Creating and Manipulating Modal Popups

Occasionally, I have needed a web page to call a child page in order to display information or to be used in a way to maintain information that will then be re-displayed back on the parent page. I didn’t want the user to be able to get back to the parent page until they have performed some function on the child page.

One solution for this scenario is to use Modal Popups. 

In this tutorial, I will show how to use JavaScript’s window.showModalDialog() to create a Popup window and display information. Then return to the parent window.  We will learn about window features and how to use them to control the window’s properties, such as width and height.

In JavaScript, a window object is an open window in a browser.  A modal popup window acts like a standard dialog just like alert() or confirm() where the user cannot get back to the calling or parent window until the dialog has been dismissed.  Don’t confuse a modal window with a modeless window.  A modeless window will stay on top of its parent and allow the parent to regain focus. Modeless windows are often used to display Help information or Guidelines about the website.
modal vs modeless

Now let’s take a look at the showModalDialog method and its arguments. The syntax to create a modal popup is:

window.showModalDialog(URL of web page, arguments, features);
  • URL of web page is the url of the document or web page to open as a modal popup.
  • Arguments are any objects or values being passed to the new window.
  • Features is a list of display options for the modal popup window.  These options are separated by a semicolon.

Here’s an example:

window.showModalDialog(‘mysimplemodalpopup.htm’, window, ‘dialogWidth:300px; dialogHeight:400px;center:yes;resizable:no;status:no;scrollbars:no;menubar:no;titlebar:no;toolbar:no;’);

In the example are the most popular features of the modal popup window.  Center will center the new window on the user’s screen. DialogWidth and dialogHeight tell the window what size it should be. The rest of the features shown indicate whether the specified feature is available in the popup window.  Browsers can also interpret the numbers 0 and 1 for the feature values (0 being a ‘no’ and 1 being a ‘yes’.)  However, it is common practice to use ‘yes’ or ‘no’ for code readability.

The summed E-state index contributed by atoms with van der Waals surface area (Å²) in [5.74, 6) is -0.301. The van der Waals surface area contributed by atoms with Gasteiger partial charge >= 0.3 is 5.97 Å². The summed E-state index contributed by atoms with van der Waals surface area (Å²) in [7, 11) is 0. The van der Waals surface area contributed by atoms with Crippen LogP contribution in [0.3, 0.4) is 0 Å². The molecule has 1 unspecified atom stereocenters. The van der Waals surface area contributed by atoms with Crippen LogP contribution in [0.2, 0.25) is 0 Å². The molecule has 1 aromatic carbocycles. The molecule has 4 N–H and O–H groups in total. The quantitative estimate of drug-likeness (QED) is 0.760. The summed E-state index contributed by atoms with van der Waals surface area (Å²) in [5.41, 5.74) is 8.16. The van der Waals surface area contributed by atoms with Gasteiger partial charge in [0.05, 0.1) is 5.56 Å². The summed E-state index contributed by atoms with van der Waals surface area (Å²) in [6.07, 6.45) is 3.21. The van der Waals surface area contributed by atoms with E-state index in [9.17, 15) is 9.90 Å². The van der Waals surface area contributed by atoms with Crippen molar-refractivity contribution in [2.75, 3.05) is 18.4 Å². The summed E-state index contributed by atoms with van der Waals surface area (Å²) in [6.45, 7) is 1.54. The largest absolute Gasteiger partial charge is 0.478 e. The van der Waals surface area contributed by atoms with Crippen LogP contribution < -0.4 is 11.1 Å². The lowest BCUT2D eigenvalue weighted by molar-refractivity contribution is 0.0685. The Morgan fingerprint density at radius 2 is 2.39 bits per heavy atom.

Now let’s walk through how to use this method:

First, create an html file called ‘parent.htm’ and add this JavaScript function to the head of the document:

<script type="text/javascript" language="javascript">

   function openPopUpWithSize(theURL, title, heightInPX, widthInPX)
	   window.showModalDialog(theURL, title, 'dialogHeight=' + heightInPX + 'px;dialogWidth='+ widthInPX + 'px');

Notice how the function accepts the arguments to input the width and height dynamically.

Next, in the body of ‘parent.htm’, add a button element with an onclick event that calls the ‘openPopupWithSize’ function.

<input type="button" id="OpenPopupButton" value="Open Modal Popup" onclick="openPopUpWithSize('child.htm', 'Simple Modal Popup Example', 400, 500);" />

Now, create another ‘html’ called ‘child.htm’ which will serve as the modal popup
window.  Decide what the width and height will be.  These will be the values used
in the parent.htm document when calling the ‘openPopupWithSize’ function.

Next, in ‘child.htm’, add the below function to the head of the document.

<script type="text/javascript" language="javascript">

	function closePopup() {
		return false;


Finally, in ‘child.htm’, add a button element with an ‘onclick’ event that calls the ‘closePopup’ function.

<input type="button" id="MyModalPopup" value="Close" onclick="closePopup();" />

NOTICE:  The window.showModalDialog() method is not fully supported by Chrome 2.0 or the iOS version of Safari.  The method functions like

The showModalDialog() method also returns a value upon dismissal of the popup window.  Part II of this series about Modal Popups will discuss how this feature works and take a closer look at the relationship between the popup or child window and the main or parent window. We’ll learn how to manipulate data on the child form and return information back to the parent window.

Kim S Teeple graduated with a Communications Degree from Ohio State University, but found she had an aptitude for computers soon after college. She joined The Limited's IT department as a helpdesk analyst in 1995 and quickly moved into web development. In 1998, she moved back to her home town of Crestline, Ohio to join Pittsburgh Glass Works as a Systems Analyst. She has also done some free lance web development work for various companies. More articles by Kim S. Teeple
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